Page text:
- PROLONGED IMMOBILITY DUE TO INJURY OR ILLNESS:
Prolonged immobility makes the cells that participate in bone removal more active than those in new bone formation. As a net effect, the effective bone mass and density get reduced, thus increasing the risk of osteoporosis.
- CERTAIN MEDICATIONS:
- Chemotherapeutic agents, etc.
- MEDICAL CONDITIONS LIKE:
- Digestive diseases (Insufficient absorption of nutrients)
- Inflammatory bowel diseases
- Kidney or liver diseases
- Cancers (Breast, Prostate, etc.)
- Multiple myeloma
- Rheumatoid arthritis
- UNHEALTHY LIFESTYLE CHOICES:
- Sedentary lifestyle.
- Lack of regular exercise or walking
- Excessive alcohol consumption.
It results in a decrease in the activity of bone formation and an increase in the activity of bone removal coupled with a reduction in the density of bone minerals such as calcium, phosphorus, etc.; thus, increasing the risk of suffering from osteoporosis.
WHAT ARE THE SYMPTOMS OF OSTEOPOROSIS?
Clinically only a few symptoms or signs exhibited by the person can help in suspecting osteoporosis, e.g.,
- Back pain or neck pain due to a fractured or collapsed vertebra.
- Loss of height over time (Compressed vertebrae)
- A stooped posture
- Fractures from a trivial trauma or mild injury
A person needs to be checked thoroughly by a physician with appropriate supporting investigations to confirm a diagnosis of osteoporosis. The investigations can involve calculating bone mineral density, spine X-rays, X rays of hip and wrist joints, Serum Calcium and Vitamin D levels, etc.
Osteoporosis not only makes our bones weak but also leads to some health-related complications. The weak bones are susceptible to fractures even with mild or minimum trauma, especially the bones of our hip joint, vertebral column, wrist joint, etc. These fractures can further lead to disability, immobility, further loss in bone density and other health-related consequences.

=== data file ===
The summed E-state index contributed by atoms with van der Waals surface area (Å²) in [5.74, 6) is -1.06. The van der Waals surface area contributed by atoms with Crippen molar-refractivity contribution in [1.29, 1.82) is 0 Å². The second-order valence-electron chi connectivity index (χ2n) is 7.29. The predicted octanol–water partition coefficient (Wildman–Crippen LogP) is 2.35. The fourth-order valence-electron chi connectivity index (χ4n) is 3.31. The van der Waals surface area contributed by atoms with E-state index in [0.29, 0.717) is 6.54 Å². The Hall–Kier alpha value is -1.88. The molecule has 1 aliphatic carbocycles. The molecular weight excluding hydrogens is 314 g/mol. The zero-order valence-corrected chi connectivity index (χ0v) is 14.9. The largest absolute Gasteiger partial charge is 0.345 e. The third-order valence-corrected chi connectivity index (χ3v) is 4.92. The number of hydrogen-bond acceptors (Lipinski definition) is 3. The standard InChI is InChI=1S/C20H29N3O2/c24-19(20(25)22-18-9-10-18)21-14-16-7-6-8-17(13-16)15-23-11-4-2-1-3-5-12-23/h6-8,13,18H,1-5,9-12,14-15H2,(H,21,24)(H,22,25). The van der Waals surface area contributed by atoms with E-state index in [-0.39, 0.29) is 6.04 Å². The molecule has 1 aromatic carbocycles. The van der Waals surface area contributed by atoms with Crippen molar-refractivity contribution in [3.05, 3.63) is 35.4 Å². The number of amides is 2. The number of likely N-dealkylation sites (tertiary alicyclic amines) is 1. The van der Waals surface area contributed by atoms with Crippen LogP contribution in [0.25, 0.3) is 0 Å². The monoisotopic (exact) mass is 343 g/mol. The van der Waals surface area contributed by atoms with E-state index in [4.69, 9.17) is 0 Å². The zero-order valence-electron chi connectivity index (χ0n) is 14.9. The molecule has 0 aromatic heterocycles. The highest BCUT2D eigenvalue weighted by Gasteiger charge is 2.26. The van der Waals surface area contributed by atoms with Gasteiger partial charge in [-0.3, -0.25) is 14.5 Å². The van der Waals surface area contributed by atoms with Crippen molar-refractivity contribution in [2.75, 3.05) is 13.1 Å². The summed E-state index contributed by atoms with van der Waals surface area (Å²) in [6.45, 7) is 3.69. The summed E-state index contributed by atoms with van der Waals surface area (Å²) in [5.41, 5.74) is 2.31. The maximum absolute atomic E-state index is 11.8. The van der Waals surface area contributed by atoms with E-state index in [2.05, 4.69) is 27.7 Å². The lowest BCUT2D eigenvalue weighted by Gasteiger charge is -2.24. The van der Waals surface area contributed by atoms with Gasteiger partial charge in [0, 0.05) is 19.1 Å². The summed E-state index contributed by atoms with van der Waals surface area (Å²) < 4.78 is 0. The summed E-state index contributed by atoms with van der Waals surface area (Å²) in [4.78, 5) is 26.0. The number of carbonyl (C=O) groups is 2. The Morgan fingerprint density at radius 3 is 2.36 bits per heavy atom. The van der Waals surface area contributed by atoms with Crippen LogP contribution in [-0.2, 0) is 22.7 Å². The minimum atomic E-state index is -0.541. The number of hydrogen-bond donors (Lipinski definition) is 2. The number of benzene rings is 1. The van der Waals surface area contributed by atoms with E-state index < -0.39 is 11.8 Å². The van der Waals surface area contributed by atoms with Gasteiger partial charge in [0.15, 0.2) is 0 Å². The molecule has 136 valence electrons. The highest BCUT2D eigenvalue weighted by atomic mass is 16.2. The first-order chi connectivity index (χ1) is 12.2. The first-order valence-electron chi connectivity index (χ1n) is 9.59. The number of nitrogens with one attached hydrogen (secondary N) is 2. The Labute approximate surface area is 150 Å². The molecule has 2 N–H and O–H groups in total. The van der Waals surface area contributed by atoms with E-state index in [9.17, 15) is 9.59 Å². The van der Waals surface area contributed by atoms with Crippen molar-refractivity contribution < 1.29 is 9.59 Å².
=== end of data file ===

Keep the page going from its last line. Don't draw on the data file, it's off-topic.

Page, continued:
TIPS TO PREVENT OSTEOPOROSIS:
- INCREASE DIETARY CALCIUM INTAKE OR TAKE SUPPLEMENTS IF REQUIRED.
Calcium is necessary for healthy bones as it is an essential bone mineral. Normal calcium levels help keep the density of our bones normal and reduce the risk of suffering from osteoporosis. The foods that are rich in calcium are:
- Cottage cheese
- Other green leafy vegetables
- Ragi (Nachani)
- Drum stick leaves
- Sesame seeds
- Amaranth (Rajgira)
- GET ENOUGH VITAMIN- D
Vitamin D is essential for maintaining the bone renewal process balance and the efficient absorption of calcium in our body. Calcium is a vital bone mineral. Its sufficient levels are necessary for maintaining bone strength; thus, getting enough Vitamin D either by adequate Sun exposure or supplements is essential for healthy bones.
- TAKE REGULAR WALK
- BE ACTIVE, DO REGULAR EXERCISES APPROPRIATE FOR THE AGE AND HEALTH STATUS SUCH AS:
- Outdoor sports
- Strength training, etc.).
Walking and other exercises like jogging, aerobics, etc., helps in strengthening our bones, the surrounding muscles, ligaments, etc. It also slows down bone loss and helps in improving bone density.
It is essential to understand that those already suffering from osteoporosis and have weak bones should adopt the exercise regimen as per the individual health status after consulting the doctor/healthcare professional to reduce the chances of bone injuries like fractures, etc.
- AVOID SMOKING
Smoking increases the activity of cells that break down the bone than the bone-forming cells; thus, it reduces bone density and increases the risk of osteoporosis; therefore, it is advisable to stop smoking.
- AVOID EXCESSIVE ALCOHOL CONSUMPTION.
Excessive alcohol consumption reduces bone density and makes our bones weak; thus, it is advisable to reduce or stop alcohol consumption to reduce the risk of osteoporosis.
- CONSULT A DOCTOR FOR THE TREATMENT OF UNDERLYING HEALTH CONDITIONS RESPONSIBLE FOR OSTEOPOROSIS.
As mentioned in the risk factors, many underlying health conditions like digestive diseases, inflammatory disorders, etc., may be responsible for weakening the bones. Therefore, it is essential to visit a doctor and treat these conditions if there is no improvement despite taking up the diet and lifestyle modifications.